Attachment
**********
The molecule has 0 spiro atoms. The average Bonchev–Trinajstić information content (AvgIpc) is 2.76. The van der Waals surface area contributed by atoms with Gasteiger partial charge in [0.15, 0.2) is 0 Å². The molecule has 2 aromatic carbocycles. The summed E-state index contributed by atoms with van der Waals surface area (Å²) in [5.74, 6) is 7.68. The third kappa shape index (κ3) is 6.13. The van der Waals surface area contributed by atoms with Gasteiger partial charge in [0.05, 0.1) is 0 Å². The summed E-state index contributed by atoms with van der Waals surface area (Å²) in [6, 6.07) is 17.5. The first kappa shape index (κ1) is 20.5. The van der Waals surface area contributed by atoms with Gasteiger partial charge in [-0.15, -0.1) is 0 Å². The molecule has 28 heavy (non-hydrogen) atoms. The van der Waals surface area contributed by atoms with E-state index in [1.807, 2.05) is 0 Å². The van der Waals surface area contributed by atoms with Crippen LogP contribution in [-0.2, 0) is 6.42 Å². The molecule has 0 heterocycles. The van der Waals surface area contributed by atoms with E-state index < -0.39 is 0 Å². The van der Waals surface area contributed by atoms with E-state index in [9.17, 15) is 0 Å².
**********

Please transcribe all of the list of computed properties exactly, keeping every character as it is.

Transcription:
The molecule has 0 spiro atoms. The average Bonchev–Trinajstić information content (AvgIpc) is 2.76. The van der Waals surface area contributed by atoms with Gasteiger partial charge in [0.15, 0.2) is 0 Å². The molecule has 2 aromatic carbocycles. The summed E-state index contributed by atoms with van der Waals surface area (Å²) in [5.74, 6) is 7.68. The third kappa shape index (κ3) is 6.13. The van der Waals surface area contributed by atoms with Gasteiger partial charge in [0.05, 0.1) is 0 Å². The summed E-state index contributed by atoms with van der Waals surface area (Å²) in [6, 6.07) is 17.5. The first kappa shape index (κ1) is 20.5. The van der Waals surface area contributed by atoms with Gasteiger partial charge in [-0.15, -0.1) is 0 Å². The molecule has 28 heavy (non-hydrogen) atoms. The van der Waals surface area contributed by atoms with E-state index in [1.807, 2.05) is 0 Å². The van der Waals surface area contributed by atoms with Crippen LogP contribution in [-0.2, 0) is 6.42 Å². The molecule has 0 heterocycles. The van der Waals surface area contributed by atoms with E-state index < -0.39 is 0 Å². The van der Waals surface area contributed by atoms with E-state index in [9.17, 15) is 0 Å².